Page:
Although Bali lacks a strong tradition of participatory social dancing, vestiges remain of some manifestations in the social dance realm, especially in the Bali Aga village of Tenganan, Karangasem Province.
There the Abuang Kalah, originally a ceremony but now a kind of performance, take place annually, on the Full Moon of the first month of their calendar.
The Abuang Kalah was originally something of a game, partly a group of social dance, and partly a ceremonial presentation of the eligible young men and women of the village to each other and to the society around them.
The adolescent girls of the village wear the traditional costume of Tenganan, with gold flowers in their hair and the famous grinsing cloth skirt, breast-band, and sash. They dance side by side in a stately line, with their arms perpendicular at shoulder height, to the stately tones of the sacred Gamelan Selonding.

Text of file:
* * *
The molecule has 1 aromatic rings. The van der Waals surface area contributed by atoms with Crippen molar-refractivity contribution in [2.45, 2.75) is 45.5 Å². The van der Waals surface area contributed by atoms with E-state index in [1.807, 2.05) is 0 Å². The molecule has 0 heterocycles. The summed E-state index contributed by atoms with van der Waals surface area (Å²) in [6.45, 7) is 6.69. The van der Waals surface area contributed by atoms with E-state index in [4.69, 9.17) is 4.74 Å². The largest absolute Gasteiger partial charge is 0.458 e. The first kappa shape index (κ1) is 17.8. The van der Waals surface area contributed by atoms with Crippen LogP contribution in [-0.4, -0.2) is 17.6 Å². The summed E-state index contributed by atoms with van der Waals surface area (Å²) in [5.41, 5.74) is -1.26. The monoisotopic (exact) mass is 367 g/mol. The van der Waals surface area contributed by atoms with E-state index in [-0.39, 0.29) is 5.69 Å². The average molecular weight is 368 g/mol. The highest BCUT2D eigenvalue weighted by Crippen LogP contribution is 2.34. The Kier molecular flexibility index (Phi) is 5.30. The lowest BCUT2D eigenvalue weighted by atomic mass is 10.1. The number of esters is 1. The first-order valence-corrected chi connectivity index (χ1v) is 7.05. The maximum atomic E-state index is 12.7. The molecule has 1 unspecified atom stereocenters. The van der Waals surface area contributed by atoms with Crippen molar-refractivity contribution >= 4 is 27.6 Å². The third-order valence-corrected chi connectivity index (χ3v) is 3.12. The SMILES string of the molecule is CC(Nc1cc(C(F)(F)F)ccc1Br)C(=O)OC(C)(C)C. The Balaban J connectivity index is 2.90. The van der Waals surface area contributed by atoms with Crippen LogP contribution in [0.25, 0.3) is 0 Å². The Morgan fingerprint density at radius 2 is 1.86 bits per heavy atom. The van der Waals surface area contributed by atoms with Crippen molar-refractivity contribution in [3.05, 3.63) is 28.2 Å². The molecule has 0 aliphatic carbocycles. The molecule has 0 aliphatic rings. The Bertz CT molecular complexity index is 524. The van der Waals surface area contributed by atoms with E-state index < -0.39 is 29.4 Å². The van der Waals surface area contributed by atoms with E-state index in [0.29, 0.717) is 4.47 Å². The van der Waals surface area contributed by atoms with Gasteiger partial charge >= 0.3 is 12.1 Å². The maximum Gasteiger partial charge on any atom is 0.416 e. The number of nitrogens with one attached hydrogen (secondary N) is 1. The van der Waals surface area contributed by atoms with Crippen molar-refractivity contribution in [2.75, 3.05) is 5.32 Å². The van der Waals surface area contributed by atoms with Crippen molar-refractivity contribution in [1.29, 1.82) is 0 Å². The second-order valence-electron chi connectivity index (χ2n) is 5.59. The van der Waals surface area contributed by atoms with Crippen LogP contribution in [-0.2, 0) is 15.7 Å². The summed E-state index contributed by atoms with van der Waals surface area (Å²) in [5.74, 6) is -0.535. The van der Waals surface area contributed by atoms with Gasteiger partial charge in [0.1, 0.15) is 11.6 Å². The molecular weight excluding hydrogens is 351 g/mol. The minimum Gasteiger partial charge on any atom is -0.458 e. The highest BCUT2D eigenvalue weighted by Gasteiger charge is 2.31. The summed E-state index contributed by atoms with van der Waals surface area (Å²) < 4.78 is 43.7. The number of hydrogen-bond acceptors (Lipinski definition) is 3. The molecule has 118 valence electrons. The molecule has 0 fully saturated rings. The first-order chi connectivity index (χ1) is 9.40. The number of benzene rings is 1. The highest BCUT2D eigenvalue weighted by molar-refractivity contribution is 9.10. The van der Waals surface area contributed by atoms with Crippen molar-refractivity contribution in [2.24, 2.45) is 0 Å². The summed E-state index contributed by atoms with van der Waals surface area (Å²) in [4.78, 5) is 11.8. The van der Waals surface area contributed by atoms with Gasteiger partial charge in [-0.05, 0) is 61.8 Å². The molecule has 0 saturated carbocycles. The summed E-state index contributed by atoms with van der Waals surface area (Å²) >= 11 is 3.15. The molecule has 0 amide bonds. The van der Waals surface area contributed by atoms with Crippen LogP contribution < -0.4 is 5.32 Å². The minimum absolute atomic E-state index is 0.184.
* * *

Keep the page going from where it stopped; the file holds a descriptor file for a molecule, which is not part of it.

Across from them are the young men of marriageable age, wearing skirt and cape, with a dagger (kris) thrust through the belt behind, and a head-dress of Karangasem silk.
The young women dance while the men opposite them wait somewhat shyly; behind the young men are the elders of the village who look on and comment vociferously.
At last some of the youths gain sufficient courage to move forward to join the girls in dancing; the boys imitate the movements of the girl in mirror fashion.
The participants have not had prior rehearsals. After thirty minutes or so the dancing comes to an end.
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